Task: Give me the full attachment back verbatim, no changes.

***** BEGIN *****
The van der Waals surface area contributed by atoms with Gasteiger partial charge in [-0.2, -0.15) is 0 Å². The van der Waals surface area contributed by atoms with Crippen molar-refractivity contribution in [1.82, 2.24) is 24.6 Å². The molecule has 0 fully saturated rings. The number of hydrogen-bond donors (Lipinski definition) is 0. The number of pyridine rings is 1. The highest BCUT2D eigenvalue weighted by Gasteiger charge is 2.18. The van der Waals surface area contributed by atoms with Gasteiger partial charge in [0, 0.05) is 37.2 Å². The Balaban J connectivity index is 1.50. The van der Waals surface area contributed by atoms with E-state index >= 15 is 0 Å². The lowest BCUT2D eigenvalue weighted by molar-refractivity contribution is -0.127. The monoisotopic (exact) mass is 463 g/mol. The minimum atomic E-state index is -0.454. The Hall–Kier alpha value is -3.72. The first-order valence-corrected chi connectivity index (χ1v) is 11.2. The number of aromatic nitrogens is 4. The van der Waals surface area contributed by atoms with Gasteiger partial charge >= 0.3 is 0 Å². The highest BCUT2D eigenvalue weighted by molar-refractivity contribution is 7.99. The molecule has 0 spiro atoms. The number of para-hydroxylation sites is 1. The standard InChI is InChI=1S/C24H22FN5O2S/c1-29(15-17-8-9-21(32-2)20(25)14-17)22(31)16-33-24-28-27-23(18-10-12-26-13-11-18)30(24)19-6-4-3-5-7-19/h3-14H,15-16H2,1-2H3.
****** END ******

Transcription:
The van der Waals surface area contributed by atoms with Gasteiger partial charge in [-0.2, -0.15) is 0 Å². The van der Waals surface area contributed by atoms with Crippen molar-refractivity contribution in [1.82, 2.24) is 24.6 Å². The molecule has 0 fully saturated rings. The number of hydrogen-bond donors (Lipinski definition) is 0. The number of pyridine rings is 1. The highest BCUT2D eigenvalue weighted by Gasteiger charge is 2.18. The van der Waals surface area contributed by atoms with Gasteiger partial charge in [0, 0.05) is 37.2 Å². The Balaban J connectivity index is 1.50. The van der Waals surface area contributed by atoms with E-state index >= 15 is 0 Å². The lowest BCUT2D eigenvalue weighted by molar-refractivity contribution is -0.127. The monoisotopic (exact) mass is 463 g/mol. The minimum atomic E-state index is -0.454. The Hall–Kier alpha value is -3.72. The first-order valence-corrected chi connectivity index (χ1v) is 11.2. The number of aromatic nitrogens is 4. The van der Waals surface area contributed by atoms with Gasteiger partial charge >= 0.3 is 0 Å². The highest BCUT2D eigenvalue weighted by molar-refractivity contribution is 7.99. The molecule has 0 spiro atoms. The number of para-hydroxylation sites is 1. The standard InChI is InChI=1S/C24H22FN5O2S/c1-29(15-17-8-9-21(32-2)20(25)14-17)22(31)16-33-24-28-27-23(18-10-12-26-13-11-18)30(24)19-6-4-3-5-7-19/h3-14H,15-16H2,1-2H3.